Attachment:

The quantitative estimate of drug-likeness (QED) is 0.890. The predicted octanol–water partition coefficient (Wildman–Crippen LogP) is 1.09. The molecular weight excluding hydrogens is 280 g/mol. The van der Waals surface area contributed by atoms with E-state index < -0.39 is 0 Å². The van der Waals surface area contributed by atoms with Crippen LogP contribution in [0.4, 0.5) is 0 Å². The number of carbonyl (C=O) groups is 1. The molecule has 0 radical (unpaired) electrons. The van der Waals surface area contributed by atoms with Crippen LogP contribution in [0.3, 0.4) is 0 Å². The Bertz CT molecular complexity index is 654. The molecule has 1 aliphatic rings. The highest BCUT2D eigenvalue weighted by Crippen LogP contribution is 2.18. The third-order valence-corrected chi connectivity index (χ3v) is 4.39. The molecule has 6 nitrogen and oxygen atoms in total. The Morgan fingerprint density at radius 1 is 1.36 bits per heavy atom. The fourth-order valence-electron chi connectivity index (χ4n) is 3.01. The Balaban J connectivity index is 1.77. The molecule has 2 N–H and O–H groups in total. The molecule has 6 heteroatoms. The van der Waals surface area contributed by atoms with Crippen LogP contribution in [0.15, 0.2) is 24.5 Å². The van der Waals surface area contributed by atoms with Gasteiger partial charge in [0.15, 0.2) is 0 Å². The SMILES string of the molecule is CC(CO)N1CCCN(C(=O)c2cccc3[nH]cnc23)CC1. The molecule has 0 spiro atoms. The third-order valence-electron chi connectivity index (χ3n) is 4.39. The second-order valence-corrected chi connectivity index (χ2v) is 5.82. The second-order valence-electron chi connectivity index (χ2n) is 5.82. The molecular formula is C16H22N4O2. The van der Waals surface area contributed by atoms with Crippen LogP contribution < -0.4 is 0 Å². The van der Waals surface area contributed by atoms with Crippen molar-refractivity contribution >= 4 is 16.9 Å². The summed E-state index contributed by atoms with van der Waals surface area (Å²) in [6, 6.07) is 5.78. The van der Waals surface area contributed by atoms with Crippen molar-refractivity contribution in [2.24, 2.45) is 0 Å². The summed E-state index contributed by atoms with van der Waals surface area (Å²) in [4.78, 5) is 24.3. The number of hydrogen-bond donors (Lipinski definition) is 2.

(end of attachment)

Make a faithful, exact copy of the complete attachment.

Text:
The quantitative estimate of drug-likeness (QED) is 0.890. The predicted octanol–water partition coefficient (Wildman–Crippen LogP) is 1.09. The molecular weight excluding hydrogens is 280 g/mol. The van der Waals surface area contributed by atoms with E-state index < -0.39 is 0 Å². The van der Waals surface area contributed by atoms with Crippen LogP contribution in [0.4, 0.5) is 0 Å². The number of carbonyl (C=O) groups is 1. The molecule has 0 radical (unpaired) electrons. The van der Waals surface area contributed by atoms with Crippen LogP contribution in [0.3, 0.4) is 0 Å². The Bertz CT molecular complexity index is 654. The molecule has 1 aliphatic rings. The highest BCUT2D eigenvalue weighted by Crippen LogP contribution is 2.18. The third-order valence-corrected chi connectivity index (χ3v) is 4.39. The molecule has 6 nitrogen and oxygen atoms in total. The Morgan fingerprint density at radius 1 is 1.36 bits per heavy atom. The fourth-order valence-electron chi connectivity index (χ4n) is 3.01. The Balaban J connectivity index is 1.77. The molecule has 2 N–H and O–H groups in total. The molecule has 6 heteroatoms. The van der Waals surface area contributed by atoms with Crippen LogP contribution in [0.15, 0.2) is 24.5 Å². The van der Waals surface area contributed by atoms with Gasteiger partial charge in [0.15, 0.2) is 0 Å². The SMILES string of the molecule is CC(CO)N1CCCN(C(=O)c2cccc3[nH]cnc23)CC1. The molecule has 0 spiro atoms. The third-order valence-electron chi connectivity index (χ3n) is 4.39. The second-order valence-corrected chi connectivity index (χ2v) is 5.82. The second-order valence-electron chi connectivity index (χ2n) is 5.82. The molecular formula is C16H22N4O2. The van der Waals surface area contributed by atoms with Crippen LogP contribution < -0.4 is 0 Å². The van der Waals surface area contributed by atoms with Crippen molar-refractivity contribution >= 4 is 16.9 Å². The summed E-state index contributed by atoms with van der Waals surface area (Å²) in [6, 6.07) is 5.78. The van der Waals surface area contributed by atoms with Crippen molar-refractivity contribution in [2.24, 2.45) is 0 Å². The summed E-state index contributed by atoms with van der Waals surface area (Å²) in [4.78, 5) is 24.3. The number of hydrogen-bond donors (Lipinski definition) is 2.